Federal Employment Raid Hits Firm Using Verification Program

December 14, 2006

U.S. Immigration and Customs Enforcement’s December 12 raids on meat processing firm Swift & Co., resulting in the arrest of almost 1,300 undocumented immigrant workers in plants across six states, has left the 12,000 employers participating in the federal government’s employment verification program with much to think about.

The raids on Swift, which employs 13,000 people, temporarily halted production at the world’s second-largest processor of fresh beef and pork. It’s the largest work site enforcement action ever by the Department of Homeland Security.

In addition to immigration violations, the DHS is investigating a scheme in which Swift workers used valid Social Security numbers, birth certificates and other documents to pose as the Americans whose identities they stole. So far, 65 people have been arrested and charged with criminal violations related to identity theft.

Swift hired illegal workers despite the fact that it has been using the federal employment verification system called Basic Pilot since 1997. The program checks the legal status of potential hires against Social Security Administration and DHS databases. It is designed to detect counterfeit Social Security numbers that don’t match candidates’ names.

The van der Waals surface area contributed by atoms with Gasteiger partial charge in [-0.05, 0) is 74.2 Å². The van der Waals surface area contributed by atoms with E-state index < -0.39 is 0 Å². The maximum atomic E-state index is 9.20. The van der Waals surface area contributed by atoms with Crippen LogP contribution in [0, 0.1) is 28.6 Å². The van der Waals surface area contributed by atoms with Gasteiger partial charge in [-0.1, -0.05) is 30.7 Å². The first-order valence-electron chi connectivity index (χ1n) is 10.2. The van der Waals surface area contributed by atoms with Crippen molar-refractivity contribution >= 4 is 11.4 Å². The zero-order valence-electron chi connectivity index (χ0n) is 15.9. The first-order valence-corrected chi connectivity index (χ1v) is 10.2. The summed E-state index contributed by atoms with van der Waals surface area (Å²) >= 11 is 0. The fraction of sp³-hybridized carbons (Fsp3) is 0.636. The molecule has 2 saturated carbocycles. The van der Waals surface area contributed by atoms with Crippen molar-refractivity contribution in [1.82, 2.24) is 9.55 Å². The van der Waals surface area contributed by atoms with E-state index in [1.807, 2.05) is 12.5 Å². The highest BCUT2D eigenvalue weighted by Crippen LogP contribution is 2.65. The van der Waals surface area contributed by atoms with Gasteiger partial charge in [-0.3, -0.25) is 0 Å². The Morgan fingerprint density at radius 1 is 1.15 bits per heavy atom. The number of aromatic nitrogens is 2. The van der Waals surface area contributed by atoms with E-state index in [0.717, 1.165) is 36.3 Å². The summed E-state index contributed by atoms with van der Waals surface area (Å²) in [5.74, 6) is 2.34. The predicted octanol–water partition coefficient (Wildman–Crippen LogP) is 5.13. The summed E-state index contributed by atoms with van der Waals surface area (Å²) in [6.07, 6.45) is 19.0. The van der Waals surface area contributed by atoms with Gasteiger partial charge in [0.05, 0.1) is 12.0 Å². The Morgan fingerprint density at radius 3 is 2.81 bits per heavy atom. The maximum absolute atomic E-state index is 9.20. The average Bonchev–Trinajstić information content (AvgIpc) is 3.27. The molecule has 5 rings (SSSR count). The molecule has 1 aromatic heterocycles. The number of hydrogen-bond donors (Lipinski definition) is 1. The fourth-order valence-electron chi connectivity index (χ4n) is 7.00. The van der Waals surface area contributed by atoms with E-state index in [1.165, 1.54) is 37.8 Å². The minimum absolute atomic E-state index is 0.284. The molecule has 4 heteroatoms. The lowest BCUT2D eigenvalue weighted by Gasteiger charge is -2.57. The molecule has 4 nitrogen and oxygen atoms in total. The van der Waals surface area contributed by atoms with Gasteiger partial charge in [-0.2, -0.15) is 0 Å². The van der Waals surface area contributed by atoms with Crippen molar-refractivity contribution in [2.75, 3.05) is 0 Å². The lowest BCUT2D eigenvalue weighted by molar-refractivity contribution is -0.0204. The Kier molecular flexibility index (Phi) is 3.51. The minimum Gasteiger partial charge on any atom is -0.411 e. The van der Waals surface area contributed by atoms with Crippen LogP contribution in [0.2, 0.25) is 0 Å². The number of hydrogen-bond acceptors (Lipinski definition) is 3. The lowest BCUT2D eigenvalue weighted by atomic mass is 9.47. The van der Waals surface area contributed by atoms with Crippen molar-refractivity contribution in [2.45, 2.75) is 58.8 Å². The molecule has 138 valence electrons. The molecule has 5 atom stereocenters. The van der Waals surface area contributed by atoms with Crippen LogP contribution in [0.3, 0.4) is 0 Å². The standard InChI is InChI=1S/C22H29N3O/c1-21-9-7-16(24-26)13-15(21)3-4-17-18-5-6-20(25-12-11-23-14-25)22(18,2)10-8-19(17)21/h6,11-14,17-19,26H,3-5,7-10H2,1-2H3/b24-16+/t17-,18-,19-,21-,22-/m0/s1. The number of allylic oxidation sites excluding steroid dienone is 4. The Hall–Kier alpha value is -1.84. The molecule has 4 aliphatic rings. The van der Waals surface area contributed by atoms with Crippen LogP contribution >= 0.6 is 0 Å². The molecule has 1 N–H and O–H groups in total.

“Swift believes the actions taken by the government violate the agreements associated with the company’s participation over the past 10 years in the federal government’s Basic Pilot program,” according to a statement from the food processing giant. Swift president and CEO Sam Rovit said that Swift has never knowingly hired illegal workers and does not condone the practice.

The company also noted that scrutinizing a job candidate’s background and identity has limits under the law. Swift cites a 2001 incident in which the Department of Justice’s Office of Special Counsel for Immigration-Related Unfair Employment Practices brought a complaint against the company, which was ultimately settled for $200,000.

But the problem at Swift arose from a situation that the Basic Pilot system can’t flag—the use of legitimate but purloined identification.

Washington, D.C., press conference December 13. “It doesn’t inoculate against all kinds of fraud.”

It leaves employers in the middle of a delicate balancing act, according to a spokesman at the American Meat Institute, which represents companies that process 70 percent of U.S. meat and poultry.

“The actions taken [December 12] against Swift & Company illustrate a fundamental dilemma faced by employers nationwide: verifying employment in a manner that ensures that employees are eligible to work in the United States while also protecting the civil rights of foreign-born people,” according to a statement from the organization. 

Chertoff argued that efforts to halt the use of illegal workers are undermined by a law that prevents the Social Security Administration from notifying his agency when the same Social Security number is used multiple times for many different jobs. He urged Congress to eliminate the obstacle.

Companies across the country will be keeping a close eye on Swift’s situation, according to John Gay of the Essential Worker Immigration Coalition.